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Turning the tide on the sea's plastic graveyard

By Sarah Knapton ( China Daily ) Updated: 2017-03-04 07:24:32

New technology for recycling plastic may be the solution to the piles of rubbish now littering the ocean

When strong winds prevented filmmaker Jo Ruxton from sending a submarine to her chosen recording location off the coast of Marseille, she was naturally nervous.

The crew had just one chance to document evidence of the build-up of rubbish on the seabed for her award-winning film A Plastic Ocean, but were forced to divert miles from where divers had reported a growing dump.

She needn't have worried. As the submersible reached a deep trench one mile from the surface, the team were confronted by a junk yard of human debris. Tyres, plastic water bottles, synthetic netting, unexploded bombs and even an old parachute emerged from the gloom.

The world's oceans are drowning in human rubbish. Each year more than 300 million tons of plastic are produced globally, and 10 per cent will end up in the sea. It is estimated that there is now a 1:2 ratio of plastic to plankton and, left unchecked, plastic will outweigh fish by 2050.

Turning the tide on the sea's plastic graveyard

Not only is the floating haze of scum unsightly, it is also swallowed by marine animals that cannot digest it. Chemicals leach into the water, and it has been shown that even humans who eat seafood ingest 11,000 pieces of microplastic each year.

Ruxton, who has previously worked as a producer on the BBC's Blue Planet, said: "People watch wildlife documentaries and think the oceans are still pristine but they aren't. I've known film crews spend two hours clearing up beaches before they can take shots of turtles."

Yet there are signs that the tide may be starting to turn, and Britain could be leading the way.

In 2010, Warwick University announced it had developed a process of recycling all plastic waste. The technique, called pyrolysis, "cracks" plastic into more basic molecules to form an oil called Plaxx, which can then be used as a fuel, or to make new plastic.

Warwick University spin-off company Recycling Technologies has just opened its first large plant in Swindon, Wiltshire, which operators say will process the plastic of the entire town.

The goal is to roll out similar plants across the world and even install small versions on board dredgers, which can trawl the water, sucking up plastic waste and turning it into fuel to power the ships.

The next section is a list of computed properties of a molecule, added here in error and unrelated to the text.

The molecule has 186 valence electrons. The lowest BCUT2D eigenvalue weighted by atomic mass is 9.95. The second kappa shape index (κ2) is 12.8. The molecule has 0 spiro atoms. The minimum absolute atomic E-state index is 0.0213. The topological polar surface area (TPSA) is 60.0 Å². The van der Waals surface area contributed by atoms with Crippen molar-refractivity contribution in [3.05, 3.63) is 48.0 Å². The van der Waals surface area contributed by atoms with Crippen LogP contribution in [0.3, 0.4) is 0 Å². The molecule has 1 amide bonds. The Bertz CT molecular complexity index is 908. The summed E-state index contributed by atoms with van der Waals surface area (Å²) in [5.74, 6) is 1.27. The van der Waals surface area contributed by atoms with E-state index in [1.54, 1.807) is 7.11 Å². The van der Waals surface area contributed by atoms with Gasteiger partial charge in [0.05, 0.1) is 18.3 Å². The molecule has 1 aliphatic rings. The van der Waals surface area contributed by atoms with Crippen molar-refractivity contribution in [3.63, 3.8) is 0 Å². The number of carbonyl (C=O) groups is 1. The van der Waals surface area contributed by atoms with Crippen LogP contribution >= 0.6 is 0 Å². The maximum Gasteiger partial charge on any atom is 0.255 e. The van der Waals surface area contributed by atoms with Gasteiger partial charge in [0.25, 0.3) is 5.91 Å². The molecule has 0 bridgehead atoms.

Plastic is notoriously difficult to recycle - and only 12 per cent of household waste is reprocessed. The rest is either burnt or goes to landfill. The new system aims to turn dumped plastic into a valuable commodity.

"This could really be a game-changing technology," said Adrian Haworth, of Recycling Technologies.

"There is a worldwide need for it. Only a small amount of plastic is recycled - most ends up in landfill or in the ocean. We need to stop this happening in the first place.

"Eventually we hope to be able to mine landfill sites for plastic, and we've had a discussion with a dredging company, with the idea that they would collect the plastic in ports and turn it into fuel on board."

The US Navy and even some cruise ships already operate recycling systems, which take the waste of crew and passengers and heat it to temperatures of more than 5,000C to turn it back into a reusable form.

The plasma torch technology is powerful enough to convert plastics, metals and glass into granules or gas.

The Canadian company behind the system, called PyroGenesis, is planning plasma plants across the world, which could process up to 100 tonnes at a time.

A Dutch entrepreneuris also planning to deploy a pilot device off southern Japan that will, if all goes according to plan, gather and capture some of the millions of tons of plastic that is clogging up the world's oceans.

Some countries, such as Germany, have legislation over plastic. Since 1991, companies that produce it have been responsible for dealing with their waste, and most supermarkets contain state-of-the art bottle banks that scan bar codes so packaging can be returned to manufacturers.

In 2013, David Katz, a social entrepreneur, founded The Plastic Bank in Lima, Peru, an organisation that pays locals in coastal communities for their plastic bottles, then recycles them, calling the result "social plastic". Further banks have since been established in Haiti and are due to roll out globally. The company has released the blueprints for its plastic recycling device so that others can follow suit.